NEW YORK (CBSNewYork) -- It's a jaw-dropping prescription for fixing city schools.
"Professor" Michael Bloomberg said Thursday he would accomplish more with less by slashing the teaching staff in half -- and that's just the beginning, reports CBS 2's Marcia Kramer.
He looked like he was from another planet when he dressed as a hippie for a political show, but the mayor's blueprint for fixing city schools have some asking "what was he smoking?"
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"Education is very much, I've always thought, just like the real estate business. Real estate business, there are three things that matter: location, location, location is the old joke," Bloomberg said. "Well in education, it is: quality of teacher, quality of teacher, quality of teacher. And I would, if I had the ability - which nobody does really - to just design a system and say, 'ex cathedra, this is what we're going to do,' you would cut the number of teachers in half, but you would double the compensation of them and you would weed out all the bad ones and just have good teachers. And double the class size with a better teacher is a good deal for the students."
That's right. The mayor told people at a Massachusetts Institute of Technology conference it would be far better to run city schools with way fewer people. And, by the way, on the billionaire's perfect planet that would mean cramming more kids into each classroom.
Andrea Spencer is dean of the School of Education at Pace University.
"When I heard the statement I was really shocked," Spencer said. "There is absolutely no evidence to suggest that half of the teachers in any system are ineffective. What there is evidence to support is the fact that larger classes really place detriments in the way of learning."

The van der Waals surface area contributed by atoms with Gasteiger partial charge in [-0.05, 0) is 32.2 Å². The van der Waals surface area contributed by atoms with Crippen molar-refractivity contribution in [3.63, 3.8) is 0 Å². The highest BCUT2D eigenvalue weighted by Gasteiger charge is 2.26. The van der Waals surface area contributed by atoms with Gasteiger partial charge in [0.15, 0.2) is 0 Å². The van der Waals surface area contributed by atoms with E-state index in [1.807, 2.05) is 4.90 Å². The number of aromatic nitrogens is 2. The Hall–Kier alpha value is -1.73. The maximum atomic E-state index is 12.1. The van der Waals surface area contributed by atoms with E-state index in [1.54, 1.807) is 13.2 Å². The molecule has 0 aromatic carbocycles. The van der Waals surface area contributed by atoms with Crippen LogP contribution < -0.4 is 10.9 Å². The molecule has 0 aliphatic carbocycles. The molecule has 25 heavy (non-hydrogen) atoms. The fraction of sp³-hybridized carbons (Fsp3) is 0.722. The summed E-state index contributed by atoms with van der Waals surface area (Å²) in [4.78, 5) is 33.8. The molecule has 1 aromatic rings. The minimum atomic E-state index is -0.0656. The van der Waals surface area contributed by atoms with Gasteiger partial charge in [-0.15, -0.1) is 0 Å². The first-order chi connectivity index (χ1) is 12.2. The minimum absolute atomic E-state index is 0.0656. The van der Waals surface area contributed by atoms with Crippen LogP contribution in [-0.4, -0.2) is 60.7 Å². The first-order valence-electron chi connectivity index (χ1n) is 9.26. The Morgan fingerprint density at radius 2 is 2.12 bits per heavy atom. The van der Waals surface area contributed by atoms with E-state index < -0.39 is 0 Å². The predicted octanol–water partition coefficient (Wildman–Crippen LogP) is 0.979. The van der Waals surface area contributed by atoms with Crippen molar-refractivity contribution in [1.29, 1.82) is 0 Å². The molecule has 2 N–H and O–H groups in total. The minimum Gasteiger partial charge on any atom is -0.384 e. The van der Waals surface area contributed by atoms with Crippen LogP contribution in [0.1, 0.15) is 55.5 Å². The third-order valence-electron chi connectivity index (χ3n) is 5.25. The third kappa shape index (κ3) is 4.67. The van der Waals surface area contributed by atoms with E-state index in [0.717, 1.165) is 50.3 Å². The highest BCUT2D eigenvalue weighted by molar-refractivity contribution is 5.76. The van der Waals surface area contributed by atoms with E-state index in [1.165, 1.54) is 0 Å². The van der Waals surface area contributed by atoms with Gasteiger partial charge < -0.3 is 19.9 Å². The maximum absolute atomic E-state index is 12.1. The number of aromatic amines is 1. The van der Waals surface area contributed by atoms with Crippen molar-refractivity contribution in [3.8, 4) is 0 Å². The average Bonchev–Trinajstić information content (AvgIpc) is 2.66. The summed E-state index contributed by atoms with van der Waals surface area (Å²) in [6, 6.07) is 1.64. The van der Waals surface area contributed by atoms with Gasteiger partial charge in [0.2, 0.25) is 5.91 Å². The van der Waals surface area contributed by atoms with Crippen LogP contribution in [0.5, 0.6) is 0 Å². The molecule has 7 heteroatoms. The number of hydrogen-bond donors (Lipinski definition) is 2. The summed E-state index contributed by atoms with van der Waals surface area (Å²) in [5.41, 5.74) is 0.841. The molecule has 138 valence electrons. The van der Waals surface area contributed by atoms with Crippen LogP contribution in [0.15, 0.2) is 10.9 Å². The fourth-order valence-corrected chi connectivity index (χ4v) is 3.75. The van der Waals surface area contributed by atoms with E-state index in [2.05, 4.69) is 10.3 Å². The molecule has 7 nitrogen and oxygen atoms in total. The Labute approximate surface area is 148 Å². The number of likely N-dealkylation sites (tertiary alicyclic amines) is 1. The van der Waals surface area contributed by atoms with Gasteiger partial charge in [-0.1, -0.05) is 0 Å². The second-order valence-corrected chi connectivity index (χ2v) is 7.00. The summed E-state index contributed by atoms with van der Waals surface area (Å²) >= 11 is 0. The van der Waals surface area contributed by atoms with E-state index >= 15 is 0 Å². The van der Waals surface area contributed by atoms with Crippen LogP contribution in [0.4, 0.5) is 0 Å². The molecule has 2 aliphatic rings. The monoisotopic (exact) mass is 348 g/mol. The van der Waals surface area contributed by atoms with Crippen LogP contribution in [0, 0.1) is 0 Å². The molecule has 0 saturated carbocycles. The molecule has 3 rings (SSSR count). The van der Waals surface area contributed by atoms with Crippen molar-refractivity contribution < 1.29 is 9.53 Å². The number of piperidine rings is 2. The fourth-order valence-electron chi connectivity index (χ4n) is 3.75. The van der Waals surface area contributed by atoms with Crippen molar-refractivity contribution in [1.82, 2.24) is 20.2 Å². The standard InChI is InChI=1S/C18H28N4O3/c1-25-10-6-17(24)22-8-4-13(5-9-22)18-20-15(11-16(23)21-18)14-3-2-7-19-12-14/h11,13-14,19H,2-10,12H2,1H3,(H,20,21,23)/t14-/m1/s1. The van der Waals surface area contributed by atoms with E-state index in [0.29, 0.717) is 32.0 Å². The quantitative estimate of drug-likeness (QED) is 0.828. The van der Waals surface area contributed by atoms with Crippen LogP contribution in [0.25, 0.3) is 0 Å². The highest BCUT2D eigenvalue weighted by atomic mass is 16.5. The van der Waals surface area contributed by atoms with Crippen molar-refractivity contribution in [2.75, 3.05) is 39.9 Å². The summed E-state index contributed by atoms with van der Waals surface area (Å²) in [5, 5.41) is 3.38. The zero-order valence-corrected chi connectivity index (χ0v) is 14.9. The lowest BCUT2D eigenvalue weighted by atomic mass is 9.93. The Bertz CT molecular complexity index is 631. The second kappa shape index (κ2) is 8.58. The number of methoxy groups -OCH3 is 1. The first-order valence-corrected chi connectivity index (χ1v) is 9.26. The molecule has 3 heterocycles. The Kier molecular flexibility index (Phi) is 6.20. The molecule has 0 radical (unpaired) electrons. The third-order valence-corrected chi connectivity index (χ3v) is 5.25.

But "Professor" Bloomberg is sticking to his views.
"The best thing you can do is put the best teacher you can possibly find and afford in front of the classroom and if you have to have fewer because there's only a certain number of dollars to go around, I'm in favor of that," Bloomberg said.
United Federation of Teachers President Michael Mulgrew said he put the mayor's latest views on teaching in the same category of his decision to appoint a former magazine editor with no teaching experience to be schools chancellor.
"So the mayor thinks this is a good idea, in high schools to have class size in high schools of 70 kids. Clearly the mayor has never taught," said United Federation of Teachers President Michael Mulgrew.
"And probably the mayor's having another Cathie Black moment."
The mayor also said he's given teachers a 105 percent raise since he took office. Mulgrew said maybe the mayor should have stopped in at a math class while he was at MIT.
In lamenting the quality of teachers, the mayor claimed they come from the bottom 20 percent of their class and not the best schools.
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